Supreme Court ruling on gene patents sets precedent, experts say
Months after hearing the arguments and weeks before concluding its current session, the Supreme Court unanimously ruled that human genes are a product of nature and are not patentable.
In the court's majority opinion, Justice Clarence Thomas wrote: "A naturally occurring DNA segment is a product of nature and not patent eligible merely because it has been isolated."
The immediate effect of the June 13 ruling: Myriad Genetics no longer holds the patent on the BRCA1 and BRCA2 genes, as well as the monopoly on testing for the genes' cancer-causing mutations. This means other companies can test for these genes, likely for a fraction of the approximately $3,000 Myriad is currently charging. Additionally, panel tests that scan for multiple mutations at the same time can now include BRCA genes in their mix.
Myriad's BRCA patents were set to expire in two years even if they had been upheld, but "the principle is important," Jeffrey Weitzel, M.D., director of City of Hope's Division of Clinical Cancer Genetics, told the Los Angeles Times. The ruling sets a precedent affecting future genetic research and the development of gene-based tests and therapies, he said.
- Acceleration of research. Genomics studies and product development will not be tied up in long, costly patent litigations.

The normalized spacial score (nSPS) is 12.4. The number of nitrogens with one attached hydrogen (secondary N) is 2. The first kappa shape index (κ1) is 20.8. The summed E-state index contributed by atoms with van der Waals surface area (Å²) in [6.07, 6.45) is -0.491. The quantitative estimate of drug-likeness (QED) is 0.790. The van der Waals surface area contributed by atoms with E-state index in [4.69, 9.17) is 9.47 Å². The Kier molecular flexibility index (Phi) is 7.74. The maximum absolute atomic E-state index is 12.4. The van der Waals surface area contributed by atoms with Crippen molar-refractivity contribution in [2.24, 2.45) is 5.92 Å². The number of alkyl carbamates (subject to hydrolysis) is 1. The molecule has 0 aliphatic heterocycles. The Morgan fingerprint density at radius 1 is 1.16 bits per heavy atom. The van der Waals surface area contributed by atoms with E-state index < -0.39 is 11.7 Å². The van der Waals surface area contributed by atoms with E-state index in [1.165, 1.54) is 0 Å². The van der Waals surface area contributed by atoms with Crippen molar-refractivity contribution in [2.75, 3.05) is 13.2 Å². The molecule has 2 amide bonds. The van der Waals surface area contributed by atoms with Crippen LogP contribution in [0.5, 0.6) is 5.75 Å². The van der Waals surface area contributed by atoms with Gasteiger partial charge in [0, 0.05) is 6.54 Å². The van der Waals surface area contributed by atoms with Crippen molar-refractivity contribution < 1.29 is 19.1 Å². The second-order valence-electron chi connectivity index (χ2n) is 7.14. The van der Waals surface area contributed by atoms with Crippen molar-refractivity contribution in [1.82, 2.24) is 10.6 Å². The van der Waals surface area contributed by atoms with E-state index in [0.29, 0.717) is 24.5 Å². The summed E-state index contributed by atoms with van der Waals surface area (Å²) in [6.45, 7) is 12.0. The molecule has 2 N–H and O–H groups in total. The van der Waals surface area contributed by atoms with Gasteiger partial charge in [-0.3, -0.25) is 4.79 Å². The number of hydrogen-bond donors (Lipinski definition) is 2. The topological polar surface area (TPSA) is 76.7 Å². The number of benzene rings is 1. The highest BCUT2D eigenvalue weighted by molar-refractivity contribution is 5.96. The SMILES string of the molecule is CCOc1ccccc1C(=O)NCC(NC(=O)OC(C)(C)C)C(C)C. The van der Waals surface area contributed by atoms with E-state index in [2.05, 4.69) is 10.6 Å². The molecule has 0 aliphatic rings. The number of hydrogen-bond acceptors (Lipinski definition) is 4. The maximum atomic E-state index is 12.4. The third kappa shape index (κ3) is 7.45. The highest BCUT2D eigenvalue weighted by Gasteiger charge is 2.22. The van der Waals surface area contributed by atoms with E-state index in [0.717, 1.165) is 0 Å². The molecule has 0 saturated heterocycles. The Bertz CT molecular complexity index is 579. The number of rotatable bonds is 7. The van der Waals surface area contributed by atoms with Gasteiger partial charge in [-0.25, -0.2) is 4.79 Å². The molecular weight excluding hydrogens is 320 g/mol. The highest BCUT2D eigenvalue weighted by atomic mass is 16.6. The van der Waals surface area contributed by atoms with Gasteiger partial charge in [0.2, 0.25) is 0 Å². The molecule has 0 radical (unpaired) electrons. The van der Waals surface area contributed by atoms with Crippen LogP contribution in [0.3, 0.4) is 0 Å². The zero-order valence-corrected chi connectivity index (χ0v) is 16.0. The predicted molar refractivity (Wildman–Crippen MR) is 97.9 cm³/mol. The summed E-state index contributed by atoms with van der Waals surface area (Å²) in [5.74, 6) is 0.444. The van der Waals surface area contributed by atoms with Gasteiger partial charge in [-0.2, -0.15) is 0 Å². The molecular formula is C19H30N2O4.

- More innovations. The ruling will promote free flow of information among researchers as well as competition among biotechnology firms.
- More gene-based diagnostics and therapies. No single entity can own a specific gene and control how it will be tested and studied.
However, the ruling isn't a complete defeat for Myriad; the Supreme Court did uphold Myriad's patents for synthetically created complementary DNA. In its post-ruling statement, Myriad said it still "has more than 500 valid and enforceable claims in 24 different patents conferring strong patent protection for its BRACAnalysis® test."
In the meantime, clinicians and patients should get ready for new test options. And scientists will have plenty of catching up to do to match the 17 years' worth of BRCA gene research that Myriad has already gathered.